The secret of career success?

Some big questions on a lot of people’s minds:

What do you need to do to stand out over all the other graduates and postgraduates looking for jobs?

How can you improve your chances of being the one to move into an interesting, challenging career, shortly after graduating?

Well, we wondered that too. Everyone’s talking about “graduate employability”, but it’s a bit of a vague term, and frankly, most graduates are “employable” – but how long before you become employed, and employed as what?

What have we done about it?

We’ve worked with Robertson Cooper (a business psychology consultancy led by Profs Ivan Robertson and Cary Cooper) to find out what makes the difference between those graduates who make a swift and smooth move into a great job on graduation, and those who struggle or take longer to get there. (You can find out how we went about this further down.)

The work’s continuing but we’re excited about the results so far, and if you talk to one of the careers consultants, chances are it won’t be long before they whip out a picture, a bit like this:


So, what makes the difference?

The key differences were seen in 5 behaviours. Those who were successful in getting a good job quickly tended to:

  • Explore – keep their options and their eyes open; stretch themselves by trying things ‘outside their comfort zone’; take every opportunity to gain lots of varied experiences;
  • Connect – build their network and maintain contacts (peers and social contacts as well as experienced professionals); use information from their contacts to research jobs and career paths;
  • Communicate – adapt their communication to different audiences; learn from others how to engage audiences; introduce themselves effectively; practise;
  • Reflect – recognise their own skills and can illustrate with examples; differentiate themselves from the competition;
  • Persevere – learn from setbacks and constantly adapt; start their job search early, learn from any knock-backs and approach the next opportunity positively.

Obviously, for some jobs you also need advanced synthetic organic chemistry experience, or an in-depth knowledge of SPSS – but we’ve all met people who have great specialist knowledge but who struggle to get a decent job.

Reasons I like this approach:

It doesn’t try to cover the whole of your career or define “employability”.
It’s practical, about getting a job after graduating – but to be honest, if you can do this for one job, I reckon it’s worth a try for future jobs.

It’s about behaviours.
These are “things you do” – and can probably learn to do, or do better, rather than personality traits, which you’re probably not going to be able to change.

It seems to be generic to a wide range of jobs.
Specialist knowledge and skills needed will vary from job to job. However, you still need to be able to reflect – to spot what you’re good at and find evidence which will convince employers – and to communicate what you can do and why that’s useful to an employer. These are both areas where graduates, and particularly specialist postgraduates, commonly struggle.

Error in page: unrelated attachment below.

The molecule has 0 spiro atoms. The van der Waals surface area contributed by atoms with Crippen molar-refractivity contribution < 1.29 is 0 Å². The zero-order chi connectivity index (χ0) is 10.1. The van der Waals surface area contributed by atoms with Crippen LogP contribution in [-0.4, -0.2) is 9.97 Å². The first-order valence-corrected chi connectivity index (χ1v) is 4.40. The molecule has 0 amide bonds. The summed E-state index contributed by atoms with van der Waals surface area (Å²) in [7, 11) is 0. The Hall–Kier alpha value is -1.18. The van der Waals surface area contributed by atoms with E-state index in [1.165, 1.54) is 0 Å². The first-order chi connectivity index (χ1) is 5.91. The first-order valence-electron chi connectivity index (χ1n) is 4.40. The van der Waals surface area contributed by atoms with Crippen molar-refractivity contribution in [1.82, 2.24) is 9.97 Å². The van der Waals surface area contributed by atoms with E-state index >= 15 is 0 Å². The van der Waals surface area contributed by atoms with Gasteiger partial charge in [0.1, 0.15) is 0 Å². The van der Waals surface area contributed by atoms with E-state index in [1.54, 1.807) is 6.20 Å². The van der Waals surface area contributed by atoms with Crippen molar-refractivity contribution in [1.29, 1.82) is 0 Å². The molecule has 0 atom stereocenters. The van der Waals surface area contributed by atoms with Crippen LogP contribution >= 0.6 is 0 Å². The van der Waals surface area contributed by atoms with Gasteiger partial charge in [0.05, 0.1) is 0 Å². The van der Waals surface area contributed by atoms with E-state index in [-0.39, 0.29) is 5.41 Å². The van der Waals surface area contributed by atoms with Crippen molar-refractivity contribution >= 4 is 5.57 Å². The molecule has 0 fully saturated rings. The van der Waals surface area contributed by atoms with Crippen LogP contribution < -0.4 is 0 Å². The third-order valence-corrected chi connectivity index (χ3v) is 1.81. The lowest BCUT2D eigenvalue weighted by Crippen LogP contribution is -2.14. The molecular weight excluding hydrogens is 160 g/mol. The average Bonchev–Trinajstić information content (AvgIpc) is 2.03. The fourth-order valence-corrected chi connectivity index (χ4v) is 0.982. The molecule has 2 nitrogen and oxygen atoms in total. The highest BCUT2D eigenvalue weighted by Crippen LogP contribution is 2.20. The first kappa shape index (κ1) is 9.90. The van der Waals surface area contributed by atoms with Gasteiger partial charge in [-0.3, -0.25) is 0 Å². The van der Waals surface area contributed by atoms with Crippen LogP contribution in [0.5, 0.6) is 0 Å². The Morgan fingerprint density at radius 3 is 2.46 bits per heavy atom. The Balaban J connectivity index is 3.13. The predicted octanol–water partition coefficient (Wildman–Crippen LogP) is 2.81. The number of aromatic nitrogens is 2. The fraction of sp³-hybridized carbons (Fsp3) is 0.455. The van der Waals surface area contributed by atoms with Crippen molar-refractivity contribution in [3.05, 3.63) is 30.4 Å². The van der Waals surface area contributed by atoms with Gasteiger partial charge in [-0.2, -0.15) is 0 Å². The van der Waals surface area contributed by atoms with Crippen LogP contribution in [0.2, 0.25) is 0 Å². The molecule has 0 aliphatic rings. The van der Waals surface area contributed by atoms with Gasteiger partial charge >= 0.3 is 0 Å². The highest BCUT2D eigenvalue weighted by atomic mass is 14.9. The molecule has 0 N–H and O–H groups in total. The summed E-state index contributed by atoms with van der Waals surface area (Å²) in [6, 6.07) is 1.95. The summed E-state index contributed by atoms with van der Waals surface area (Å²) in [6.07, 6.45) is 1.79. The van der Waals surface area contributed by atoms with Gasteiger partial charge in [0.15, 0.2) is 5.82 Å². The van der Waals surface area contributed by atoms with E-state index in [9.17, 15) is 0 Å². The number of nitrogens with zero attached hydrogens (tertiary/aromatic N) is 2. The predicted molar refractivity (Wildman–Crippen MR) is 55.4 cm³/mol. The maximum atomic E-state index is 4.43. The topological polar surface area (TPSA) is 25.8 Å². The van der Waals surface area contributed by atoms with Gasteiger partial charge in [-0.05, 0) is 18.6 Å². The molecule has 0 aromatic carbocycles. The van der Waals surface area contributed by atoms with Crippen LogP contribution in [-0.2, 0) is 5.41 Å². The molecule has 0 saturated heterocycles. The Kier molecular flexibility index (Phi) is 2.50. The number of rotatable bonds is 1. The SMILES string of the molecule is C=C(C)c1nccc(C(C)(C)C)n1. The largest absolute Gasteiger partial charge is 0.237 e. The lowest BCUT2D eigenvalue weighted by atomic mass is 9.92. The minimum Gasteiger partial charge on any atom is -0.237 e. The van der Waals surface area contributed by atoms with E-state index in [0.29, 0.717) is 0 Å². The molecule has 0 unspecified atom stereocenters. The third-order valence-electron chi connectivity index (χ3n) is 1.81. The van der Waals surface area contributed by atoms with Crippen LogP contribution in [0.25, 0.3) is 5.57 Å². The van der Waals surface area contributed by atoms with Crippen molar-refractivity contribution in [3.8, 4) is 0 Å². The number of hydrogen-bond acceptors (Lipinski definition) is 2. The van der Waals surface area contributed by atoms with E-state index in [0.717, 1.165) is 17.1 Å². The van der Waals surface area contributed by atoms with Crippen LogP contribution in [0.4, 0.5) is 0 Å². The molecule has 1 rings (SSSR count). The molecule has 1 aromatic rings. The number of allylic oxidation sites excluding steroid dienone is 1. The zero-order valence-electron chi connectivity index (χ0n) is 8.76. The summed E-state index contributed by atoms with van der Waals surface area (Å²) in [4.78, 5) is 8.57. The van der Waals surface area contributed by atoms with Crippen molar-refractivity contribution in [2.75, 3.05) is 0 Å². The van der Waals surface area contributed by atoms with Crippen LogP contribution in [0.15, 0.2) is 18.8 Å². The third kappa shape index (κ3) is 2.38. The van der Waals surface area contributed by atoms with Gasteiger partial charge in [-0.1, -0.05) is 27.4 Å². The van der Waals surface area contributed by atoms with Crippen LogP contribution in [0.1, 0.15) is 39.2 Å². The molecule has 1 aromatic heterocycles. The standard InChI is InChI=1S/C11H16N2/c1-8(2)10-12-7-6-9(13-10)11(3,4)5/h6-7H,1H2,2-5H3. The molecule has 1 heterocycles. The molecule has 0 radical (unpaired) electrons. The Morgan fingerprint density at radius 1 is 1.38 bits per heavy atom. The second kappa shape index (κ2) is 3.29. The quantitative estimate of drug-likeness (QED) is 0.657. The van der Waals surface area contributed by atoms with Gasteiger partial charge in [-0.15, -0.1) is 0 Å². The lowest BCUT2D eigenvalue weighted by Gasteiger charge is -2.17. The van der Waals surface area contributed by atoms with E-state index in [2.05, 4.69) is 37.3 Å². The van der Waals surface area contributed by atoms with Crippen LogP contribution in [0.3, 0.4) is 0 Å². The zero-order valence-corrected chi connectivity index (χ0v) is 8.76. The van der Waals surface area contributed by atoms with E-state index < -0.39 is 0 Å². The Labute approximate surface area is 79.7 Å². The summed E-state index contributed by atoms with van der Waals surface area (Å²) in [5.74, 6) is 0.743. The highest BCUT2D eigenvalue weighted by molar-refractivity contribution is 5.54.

It highlights the importance of connecting, reflecting and persevering.
When most people think of careers, they think of “what job would I like”, “where are the job ads”, “how do I write a CV” and “how do I get through interviews” – which tend to fall under explore and communicate. These obviously are important, but this is the first time we’ve had such stark evidence that these other three behaviours make such a difference.

Reasons to be a bit more cautious:

It’s only based on undergraduates (so far).
I’d be surprised if postgraduates were particularly different, but the evidence so far comes from interviewing undergraduates. When we take it to the next stage, we can try and see if there are any significant differences for postgraduates.

It’s only based on graduates who were aiming to get into work.
We didn’t interview those who were aiming at postgraduate study or self-employment as a next step. However, again, when we take it to the next stage, we can see if these behaviours also differentiate between those who were successful in getting on to a postgraduate programme and those who struggled. We can also look at self-employment but our populations are likely to be small there, so that will probably take longer.

What happens next?

Robertson Cooper are developing a questionnaire for us to help our students understand how strong they are in each of these behaviours. When enough students and graduates have completed the questionnaire, we will also be able to let you know how you compare to others – in particular, how you compare to others who have been successful in getting into a good graduate job quickly.